IEA: renewable power capacity grew at fastest pace in 2013
Last year global capacity for renewable power grew at its fastest pace to date, with almost 22% of power generation coming from clean sources, data in a report from the International energy Agency (IEA) has revealed.
In 2013 global renewable electricity generation rose by an estimated 240 terawatt hours (TWh), a 5% increase on the previous year, taking the total to almost 5,070 TWh. The figure accounts for almost 22% of total power generation across the world.
The growth in the sector means that last year renewables were on a par with natural gas, a source that saw generation decline slightly. However, clean sources remain far behind coal, which is currently almost double as widely used as renewables.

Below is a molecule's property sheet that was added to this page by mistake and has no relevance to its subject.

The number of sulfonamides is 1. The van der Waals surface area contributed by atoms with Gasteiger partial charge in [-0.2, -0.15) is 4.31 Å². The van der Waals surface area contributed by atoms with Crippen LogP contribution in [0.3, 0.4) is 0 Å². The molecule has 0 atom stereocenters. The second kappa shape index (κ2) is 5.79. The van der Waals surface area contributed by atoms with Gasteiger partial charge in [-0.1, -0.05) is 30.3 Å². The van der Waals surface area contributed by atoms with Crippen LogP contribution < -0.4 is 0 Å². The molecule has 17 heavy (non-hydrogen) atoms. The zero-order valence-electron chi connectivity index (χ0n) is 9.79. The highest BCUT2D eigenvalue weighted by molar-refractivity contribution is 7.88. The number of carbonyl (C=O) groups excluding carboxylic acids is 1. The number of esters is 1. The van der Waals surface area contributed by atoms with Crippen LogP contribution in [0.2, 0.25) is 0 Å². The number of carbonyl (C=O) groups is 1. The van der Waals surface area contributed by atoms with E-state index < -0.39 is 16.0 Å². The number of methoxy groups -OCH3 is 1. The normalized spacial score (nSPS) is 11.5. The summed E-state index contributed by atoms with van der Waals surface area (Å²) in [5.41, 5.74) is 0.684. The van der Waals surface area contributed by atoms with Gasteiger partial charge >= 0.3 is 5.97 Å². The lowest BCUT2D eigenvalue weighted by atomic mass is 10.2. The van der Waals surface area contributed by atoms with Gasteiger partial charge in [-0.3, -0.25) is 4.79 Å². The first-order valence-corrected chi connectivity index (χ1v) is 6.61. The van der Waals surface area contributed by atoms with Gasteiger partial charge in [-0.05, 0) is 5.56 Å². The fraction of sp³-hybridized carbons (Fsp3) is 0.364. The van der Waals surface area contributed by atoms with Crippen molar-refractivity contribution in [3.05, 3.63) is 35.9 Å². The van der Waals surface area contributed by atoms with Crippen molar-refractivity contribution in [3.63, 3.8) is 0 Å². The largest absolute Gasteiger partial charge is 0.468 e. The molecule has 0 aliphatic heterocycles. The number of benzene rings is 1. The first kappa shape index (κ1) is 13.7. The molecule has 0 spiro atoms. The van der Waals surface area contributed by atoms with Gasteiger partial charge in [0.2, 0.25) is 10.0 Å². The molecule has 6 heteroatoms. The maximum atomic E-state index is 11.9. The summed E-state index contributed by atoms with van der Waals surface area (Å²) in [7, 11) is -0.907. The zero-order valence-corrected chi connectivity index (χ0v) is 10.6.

The report adds, “Over the medium term, global renewable electricity generation is projected to grow by almost 45%, or 2,255 TWh, to over 7,310 TWh in 2020 (+5.4% per year). Hydropower, including output from pumped storage, represents about 37% of total growth, followed by onshore wind at 31% of total growth.”
In June it was revealed that clean energy sources generated a fifth of Britain’s electricity between January and March, due to strong performance from the wind and hydro sectors. Earlier this month Germany’s renewable energy sector set a world record, with 31% of the nation’s electricity coming from clean sources. The figures demonstrate the growing importance of renewables.
Despite the positive progress made, the IEA predicts that investment in renewable energy will fall over the years ahead, because of policy uncertainty and falling technology costs. Between now and 2020, an estimated $220 billion (£138bn) is forecast to be invested in the sector each year, compared to the $250 billion (£150bn) in 2013.
Photo: Mark Thompson via Flickr
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